Comment: Inspiring but not “stars” CCE Masthhead
The article on page 30 featuring "Seven Inspiring Engineers," is a new venture for Canadian Consulting Engineer. We generally give attention to engineering projects, rather than the engineers behind the work.
The article on page 30 featuring “Seven Inspiring Engineers,” is a new venture for Canadian Consulting Engineer. We generally give attention to engineering projects, rather than the engineers behind the work.
We asked for nominations for the article and received many excellent suggestions. In the end we chose seven individuals who represent a variety of engineering roles. Hopefully we will be able to feature more people in future issues (keep the suggestions coming).
One quality that makes the featured engineers stand out from the crowd is their ability to set a clear, and often unorthodox, course. This was best expressed by Stephen Carpenter: “I think the important thing for any leader is that you have to inspire, you have to set the vision; you have to have clear goals.” Carpenter chose to take what was then an unbeaten track through the wilderness to pioneer the green building movement. Today, that industry is fast becoming mainstream. Peter Buckland and Peter Taylor attribute their success largely to their decision in the early days of their business to specialize only in bridge engineering. Today they have a worldwide reputation in that field.
These engineers are good communicaters and they know how to get the best from other people. They are willing to trust others. “You have to let your leaders lead,” says John Pearson, about delegating to his senior team. Multi-tasking Pearson lives a super-busy life as an international executive travelling the equivalent of six times round the world every year, but he still makes time for other people, not only for charitable causes, but also in his business life. He says that “the right ability to be tolerant, and understanding and compassionate” helps him be an effective leader and creates an environment where people can “aspire to higher goals.”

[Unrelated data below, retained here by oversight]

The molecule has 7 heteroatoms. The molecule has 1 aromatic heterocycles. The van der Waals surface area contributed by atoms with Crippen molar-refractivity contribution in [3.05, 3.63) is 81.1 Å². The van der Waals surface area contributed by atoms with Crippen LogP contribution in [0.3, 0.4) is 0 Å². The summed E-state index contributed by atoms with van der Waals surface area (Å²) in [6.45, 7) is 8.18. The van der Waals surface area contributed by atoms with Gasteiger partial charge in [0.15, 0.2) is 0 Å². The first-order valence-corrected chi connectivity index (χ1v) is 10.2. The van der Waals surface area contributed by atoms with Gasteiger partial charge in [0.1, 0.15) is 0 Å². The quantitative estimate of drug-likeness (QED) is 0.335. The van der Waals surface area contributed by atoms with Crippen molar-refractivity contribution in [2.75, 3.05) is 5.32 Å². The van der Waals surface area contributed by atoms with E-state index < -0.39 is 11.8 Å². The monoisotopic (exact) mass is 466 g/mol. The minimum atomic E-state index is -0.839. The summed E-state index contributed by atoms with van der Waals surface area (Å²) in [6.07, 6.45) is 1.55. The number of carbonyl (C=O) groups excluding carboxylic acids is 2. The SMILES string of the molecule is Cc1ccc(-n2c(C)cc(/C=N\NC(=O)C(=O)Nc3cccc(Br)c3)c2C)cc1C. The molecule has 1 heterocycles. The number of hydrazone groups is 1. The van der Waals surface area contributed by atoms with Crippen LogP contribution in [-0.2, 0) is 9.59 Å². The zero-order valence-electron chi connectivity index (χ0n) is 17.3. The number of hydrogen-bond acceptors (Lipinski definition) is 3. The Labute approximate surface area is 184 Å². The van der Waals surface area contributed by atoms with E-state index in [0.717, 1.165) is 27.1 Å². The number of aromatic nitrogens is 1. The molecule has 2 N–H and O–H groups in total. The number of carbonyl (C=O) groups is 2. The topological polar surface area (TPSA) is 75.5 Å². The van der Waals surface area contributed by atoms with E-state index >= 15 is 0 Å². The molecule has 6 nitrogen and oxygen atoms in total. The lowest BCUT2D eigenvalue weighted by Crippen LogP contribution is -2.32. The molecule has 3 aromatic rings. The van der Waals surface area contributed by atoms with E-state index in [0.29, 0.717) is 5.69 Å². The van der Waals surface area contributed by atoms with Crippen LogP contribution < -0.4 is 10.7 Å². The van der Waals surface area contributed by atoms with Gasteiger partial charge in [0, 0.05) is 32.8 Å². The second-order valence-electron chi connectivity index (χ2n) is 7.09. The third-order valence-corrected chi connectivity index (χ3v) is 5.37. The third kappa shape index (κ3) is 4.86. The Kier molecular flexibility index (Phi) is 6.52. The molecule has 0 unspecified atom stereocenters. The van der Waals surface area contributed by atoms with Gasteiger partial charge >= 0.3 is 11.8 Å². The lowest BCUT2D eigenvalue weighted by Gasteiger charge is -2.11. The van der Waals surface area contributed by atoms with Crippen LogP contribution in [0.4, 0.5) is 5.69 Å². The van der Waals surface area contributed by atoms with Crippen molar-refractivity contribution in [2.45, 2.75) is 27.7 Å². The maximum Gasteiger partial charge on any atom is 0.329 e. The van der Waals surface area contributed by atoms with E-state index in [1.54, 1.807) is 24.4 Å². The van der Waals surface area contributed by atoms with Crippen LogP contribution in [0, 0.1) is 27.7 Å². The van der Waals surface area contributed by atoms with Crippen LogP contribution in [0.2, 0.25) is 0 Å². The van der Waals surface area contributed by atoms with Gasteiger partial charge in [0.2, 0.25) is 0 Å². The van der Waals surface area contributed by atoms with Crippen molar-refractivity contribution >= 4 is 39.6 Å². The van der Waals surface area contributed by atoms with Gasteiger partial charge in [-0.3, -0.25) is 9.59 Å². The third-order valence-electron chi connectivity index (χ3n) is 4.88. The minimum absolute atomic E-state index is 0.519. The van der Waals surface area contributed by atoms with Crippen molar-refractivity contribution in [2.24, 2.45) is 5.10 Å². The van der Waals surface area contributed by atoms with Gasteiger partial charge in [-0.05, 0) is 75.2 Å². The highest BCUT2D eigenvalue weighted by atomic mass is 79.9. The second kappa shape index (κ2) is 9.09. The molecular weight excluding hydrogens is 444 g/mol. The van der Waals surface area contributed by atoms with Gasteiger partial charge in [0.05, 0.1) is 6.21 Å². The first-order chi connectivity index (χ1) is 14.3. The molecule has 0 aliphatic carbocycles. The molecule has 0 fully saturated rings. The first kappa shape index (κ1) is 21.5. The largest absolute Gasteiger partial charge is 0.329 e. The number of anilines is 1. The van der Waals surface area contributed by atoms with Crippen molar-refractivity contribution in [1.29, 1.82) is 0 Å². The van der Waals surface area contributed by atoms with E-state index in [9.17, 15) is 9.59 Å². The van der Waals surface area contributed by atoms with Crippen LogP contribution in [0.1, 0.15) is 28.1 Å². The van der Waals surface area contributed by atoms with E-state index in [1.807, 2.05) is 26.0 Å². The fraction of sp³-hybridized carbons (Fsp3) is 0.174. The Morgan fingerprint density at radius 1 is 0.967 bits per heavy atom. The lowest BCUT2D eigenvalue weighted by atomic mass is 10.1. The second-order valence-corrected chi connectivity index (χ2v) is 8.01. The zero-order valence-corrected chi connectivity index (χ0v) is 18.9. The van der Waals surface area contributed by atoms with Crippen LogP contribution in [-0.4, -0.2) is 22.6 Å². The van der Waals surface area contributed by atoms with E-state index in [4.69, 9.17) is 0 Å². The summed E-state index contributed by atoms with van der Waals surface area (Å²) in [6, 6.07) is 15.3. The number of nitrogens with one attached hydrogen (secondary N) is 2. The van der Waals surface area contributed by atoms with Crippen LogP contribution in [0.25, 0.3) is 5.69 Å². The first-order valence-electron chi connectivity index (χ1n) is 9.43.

The genial John Herbert has a similar approach that has helped him negotiate and build teams around the world for developing water and sanitation projects. “You have to be really patient and work hard at listening and trying to see things from someone else’s point of view” is his advice.
These engineers are inspiring, but that doesn’t make them “stars.” Star engineers don’t exist in Canada in the way that architects are celebrated figures when an important building opens. Who can name the engineer of Confederation Bridge or the CN Tower, even though these are two of Canada’s greatest iconic works of engineering of the recent past?
On October 30, CCE’s Weekly E-Newsletter reported about a panel that took place in Toronto at the Design Exchange between engineers and architects, about their relationship and interdependence. The discussion steered into the question of whether engineers are appreciated enough. The engineers said that while they aren’t looking for glory (“we take our enjoyment from the work”), they do feel hurt when everyone is celebrating a building opening and the engineers aren’t recognized at all for their contribution. The article sparked an interesting exchange from subscribers – both architects and engineers – on this whole topic. See www.canadianconsultingengineer.com/news/engineers-not-the-underdogs-but-sometimes-feel-hurt/1001805210/
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